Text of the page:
2019 Rock and Roll Hall Of Fame

Janet Jackson, Radiohead, Def Leppard, and Stevie Nicks
Criteria: 2019 Rock and Roll Hall Of Fame Inductees. Names are in alphabetical order.

(Note: DDD is not affiliated with the Rock And Roll Hall of Fame)
Last Updated: 2019-01-10
2019 Rock and Roll Hall Of Fame Inductees
One of these years the long national nightmare will finally be over. Those currently in power will die off, their diseased aging bodies will give out, eaten away from the inside by corruption and left to rot in the ash bin of history.

But there's no assurance of when that will happen, it might take years for people to come to their collective senses and instigate a change in leadership... then again the regime could all come crashing down any day now amidst a flurry of easily proven charges of collusion, lies and deceit.

While it lasts however those who are shamelessly benefiting from the sordid mess at the top will claim there's nothing improper about a system that's being systematically exploited by those in charge for their own perverse benefit. They'll refuse to acknowledge the intentionally stacked deck that affects the integrity of the primary process which results in a highly questionable ballots year after year. They'll turn a blind eye to the widespread gerrymandering tactics designed to disenfranchise entire demographics based on age, race and gender in the general election. Then they'll categorically deny the validity of any of these complaints by claiming they're nothing more than sour grapes of the losing parties.

In their never-ending lust for dictatorial control they'll remain completely oblivious to the fact that more and more of the disgruntled populace regards them and the entire institution they lead as being wholly illegitimate. By now though the scandals all seem to blur together and few people are surprised anymore by each new outrage that occurs with numbing regularity. The absurd has become normalized and it's obvious to all but the most delusional members of the party that the entire administration has to be thrown out swiftly and without mercy for the good of civilization.

Yes, it's time to impeach those responsible for The Rock 'n' Roll Hall Of Fame.
Some who are clinging to the belief that the Hall Of Fame isn't beyond redemption may point out that this year's class is hardly any worse than usual, as two of the three most deserving candidates made the cut while two others that got in were at least reasonably worthy of induction.

But meeting that modest standard shouldn't be anything to be proud of and once again it's not just who makes the grade that determines the legitimacy of the institution, but rather it's who gets repeatedly passed over with far better objective qualifications that really matters.

For the Hall to be credible it has to be reflective of the full scope of rock 'n' roll over the seven plus decades of the music's existence. But if certain smaller segments of rock are continually being rewarded for merely appealing to a narrow demographic which controls the voting mechanisms then rock history as defined by the Hall winds up getting completely distorted. Over the years artists from the same few eras and styles have become so overly represented that more and more truly deserving candidates from perpetually neglected segments of rock get shut out altogether.

That's the case this year as well as once again it's the same demographics claiming the majority of the spots while those with far greater qualifications who were left out fit the same profile as those from the past who've been systematically ignored. If this happens once or twice it may be coincidence, but when it happens every year for three decades then you need to recognize that all of their organizational decisions have been designed to ensure these outcomes.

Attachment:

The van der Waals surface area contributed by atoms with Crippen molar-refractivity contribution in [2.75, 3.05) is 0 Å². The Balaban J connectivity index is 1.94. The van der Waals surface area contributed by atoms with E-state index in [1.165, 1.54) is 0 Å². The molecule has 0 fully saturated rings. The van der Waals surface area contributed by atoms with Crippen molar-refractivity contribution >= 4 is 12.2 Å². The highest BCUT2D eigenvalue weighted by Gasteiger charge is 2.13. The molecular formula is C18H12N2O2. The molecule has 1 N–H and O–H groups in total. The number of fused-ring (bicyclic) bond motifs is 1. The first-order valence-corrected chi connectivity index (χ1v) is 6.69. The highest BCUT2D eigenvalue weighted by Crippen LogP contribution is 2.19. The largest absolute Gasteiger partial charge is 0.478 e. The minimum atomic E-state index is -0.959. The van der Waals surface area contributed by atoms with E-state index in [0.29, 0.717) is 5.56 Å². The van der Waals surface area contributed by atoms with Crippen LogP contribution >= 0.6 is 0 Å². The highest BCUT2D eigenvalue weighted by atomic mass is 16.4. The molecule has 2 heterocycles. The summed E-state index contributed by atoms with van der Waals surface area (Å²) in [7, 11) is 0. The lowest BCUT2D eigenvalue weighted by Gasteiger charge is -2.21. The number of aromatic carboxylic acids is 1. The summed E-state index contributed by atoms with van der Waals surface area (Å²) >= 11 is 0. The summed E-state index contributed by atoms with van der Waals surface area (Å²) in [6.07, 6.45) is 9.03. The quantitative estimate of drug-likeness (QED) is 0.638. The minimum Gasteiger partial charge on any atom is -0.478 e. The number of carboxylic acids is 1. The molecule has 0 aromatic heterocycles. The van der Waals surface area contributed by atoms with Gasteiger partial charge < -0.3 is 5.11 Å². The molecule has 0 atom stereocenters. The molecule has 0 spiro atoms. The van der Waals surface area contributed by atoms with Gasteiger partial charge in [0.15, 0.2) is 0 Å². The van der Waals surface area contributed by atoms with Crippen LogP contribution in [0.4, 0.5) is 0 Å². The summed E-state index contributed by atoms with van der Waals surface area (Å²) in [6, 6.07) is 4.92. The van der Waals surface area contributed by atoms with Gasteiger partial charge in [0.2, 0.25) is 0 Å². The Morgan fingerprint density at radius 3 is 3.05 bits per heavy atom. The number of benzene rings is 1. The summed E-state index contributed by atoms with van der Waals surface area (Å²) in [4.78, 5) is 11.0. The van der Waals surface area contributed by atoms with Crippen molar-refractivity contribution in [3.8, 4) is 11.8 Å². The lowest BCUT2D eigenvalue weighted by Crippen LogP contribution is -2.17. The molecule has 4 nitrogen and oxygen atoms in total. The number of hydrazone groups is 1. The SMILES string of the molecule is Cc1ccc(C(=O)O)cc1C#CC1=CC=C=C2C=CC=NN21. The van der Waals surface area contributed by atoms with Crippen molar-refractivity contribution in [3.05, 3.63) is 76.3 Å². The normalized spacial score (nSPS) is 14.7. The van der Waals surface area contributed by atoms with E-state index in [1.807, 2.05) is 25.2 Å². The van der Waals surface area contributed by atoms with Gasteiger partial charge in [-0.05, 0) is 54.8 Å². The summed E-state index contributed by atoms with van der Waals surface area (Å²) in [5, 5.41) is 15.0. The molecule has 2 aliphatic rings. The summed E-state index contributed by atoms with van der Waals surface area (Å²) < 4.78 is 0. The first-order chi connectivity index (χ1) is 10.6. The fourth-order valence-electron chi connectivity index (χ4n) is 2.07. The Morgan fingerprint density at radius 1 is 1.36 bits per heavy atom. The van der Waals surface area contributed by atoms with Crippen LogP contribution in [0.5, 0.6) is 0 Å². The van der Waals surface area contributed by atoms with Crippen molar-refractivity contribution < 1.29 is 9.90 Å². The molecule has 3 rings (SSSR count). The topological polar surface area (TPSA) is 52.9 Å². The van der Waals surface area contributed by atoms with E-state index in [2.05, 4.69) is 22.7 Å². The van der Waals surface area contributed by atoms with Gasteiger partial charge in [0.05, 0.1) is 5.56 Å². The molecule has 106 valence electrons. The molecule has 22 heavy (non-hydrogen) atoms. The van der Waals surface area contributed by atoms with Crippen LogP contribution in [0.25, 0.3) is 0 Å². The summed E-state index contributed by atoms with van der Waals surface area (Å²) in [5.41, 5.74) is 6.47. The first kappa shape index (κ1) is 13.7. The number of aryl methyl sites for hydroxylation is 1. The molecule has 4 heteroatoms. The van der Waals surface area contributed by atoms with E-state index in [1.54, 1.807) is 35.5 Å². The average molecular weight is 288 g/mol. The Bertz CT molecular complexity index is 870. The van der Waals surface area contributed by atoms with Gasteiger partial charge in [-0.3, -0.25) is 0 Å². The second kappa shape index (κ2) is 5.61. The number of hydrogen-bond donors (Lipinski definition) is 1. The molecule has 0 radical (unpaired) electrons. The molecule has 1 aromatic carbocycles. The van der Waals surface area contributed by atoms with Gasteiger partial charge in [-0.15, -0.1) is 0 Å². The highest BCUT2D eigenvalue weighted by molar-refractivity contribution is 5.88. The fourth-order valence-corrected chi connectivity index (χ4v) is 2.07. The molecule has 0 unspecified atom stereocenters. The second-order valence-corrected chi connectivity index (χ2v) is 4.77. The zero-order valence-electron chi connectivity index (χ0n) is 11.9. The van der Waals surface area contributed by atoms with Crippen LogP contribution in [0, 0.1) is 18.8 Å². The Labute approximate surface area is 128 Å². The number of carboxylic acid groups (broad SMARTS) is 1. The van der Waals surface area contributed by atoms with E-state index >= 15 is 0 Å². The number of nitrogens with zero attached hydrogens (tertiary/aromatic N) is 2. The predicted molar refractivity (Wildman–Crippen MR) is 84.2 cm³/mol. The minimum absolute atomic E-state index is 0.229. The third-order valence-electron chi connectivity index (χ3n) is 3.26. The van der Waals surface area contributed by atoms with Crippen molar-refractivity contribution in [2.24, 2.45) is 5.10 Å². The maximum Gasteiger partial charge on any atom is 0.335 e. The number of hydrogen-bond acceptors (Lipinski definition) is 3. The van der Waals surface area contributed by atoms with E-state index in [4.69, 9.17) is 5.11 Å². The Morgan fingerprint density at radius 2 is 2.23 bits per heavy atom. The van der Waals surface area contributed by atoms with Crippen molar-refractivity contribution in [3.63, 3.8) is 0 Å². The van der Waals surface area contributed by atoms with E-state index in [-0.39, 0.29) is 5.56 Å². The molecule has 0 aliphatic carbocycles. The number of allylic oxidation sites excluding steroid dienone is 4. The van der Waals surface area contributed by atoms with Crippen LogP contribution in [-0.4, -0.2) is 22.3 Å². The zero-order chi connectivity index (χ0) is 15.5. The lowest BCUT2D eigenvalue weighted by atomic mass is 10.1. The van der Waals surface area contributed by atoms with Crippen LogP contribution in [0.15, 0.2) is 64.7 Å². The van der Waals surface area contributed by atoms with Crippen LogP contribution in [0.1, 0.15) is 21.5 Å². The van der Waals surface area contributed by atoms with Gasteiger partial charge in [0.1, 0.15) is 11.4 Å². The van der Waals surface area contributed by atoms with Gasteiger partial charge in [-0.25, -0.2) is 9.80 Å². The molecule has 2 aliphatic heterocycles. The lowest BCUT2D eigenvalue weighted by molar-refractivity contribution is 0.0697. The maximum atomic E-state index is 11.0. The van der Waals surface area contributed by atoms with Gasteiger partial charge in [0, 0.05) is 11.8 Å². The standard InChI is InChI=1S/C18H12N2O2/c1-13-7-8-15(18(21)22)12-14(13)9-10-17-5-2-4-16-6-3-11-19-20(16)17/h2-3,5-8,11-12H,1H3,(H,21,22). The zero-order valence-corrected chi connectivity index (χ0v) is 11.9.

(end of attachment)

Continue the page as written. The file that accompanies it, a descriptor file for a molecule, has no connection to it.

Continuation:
Because you all know the credentials of these artists, assuming they have any, it's hardly necessary to rehash them here and give this election the whiff of validity in the process. So instead we'll give the Hall the snide, sarcastic and totally disrespectful attitude they've worked so hard to earn over the years as we present the esteemed Class Of 2019.
Leading off a decidedly British flavored class are some guys from England, which may just be a coincidence. Not too popular outside of there but they had some strong influence and at least recorded in the 1990's making them a rarity in that regard, something I'm sure will come as surprise to the voters who stopped listening to all new music at the end of the 1980's right after The Cure's only really big hit.
After years of ignoring this entire segment of rock The Hall finally began electing hair metal groups when they began running out of recognizable white acts from more "acceptable" styles. Because of that decision however they're now forced to grimace awkwardly as they announce some of the recent acts being inducted to their hallowed shrine like this one, but hey, at least it allows them to continue to ignore most of hip-hop, which has only been the most commercially successful and culturally impactful form of rock over the past four decades.
Only after being far and away the most qualified name on three ballots does the most dominant artist between 1986 and 2001 finally get inducted. During that time the Hall somehow found a back door to slip Wanda Jackson in, apparently thinking that Jackson-based inductions should be based on seniority, not merit. For those of you who read about rock 'n' roll just to brush up on your math skills, Janet has twenty more Top Ten singles on the US Pop Charts than the other six inductees of this year's class combined.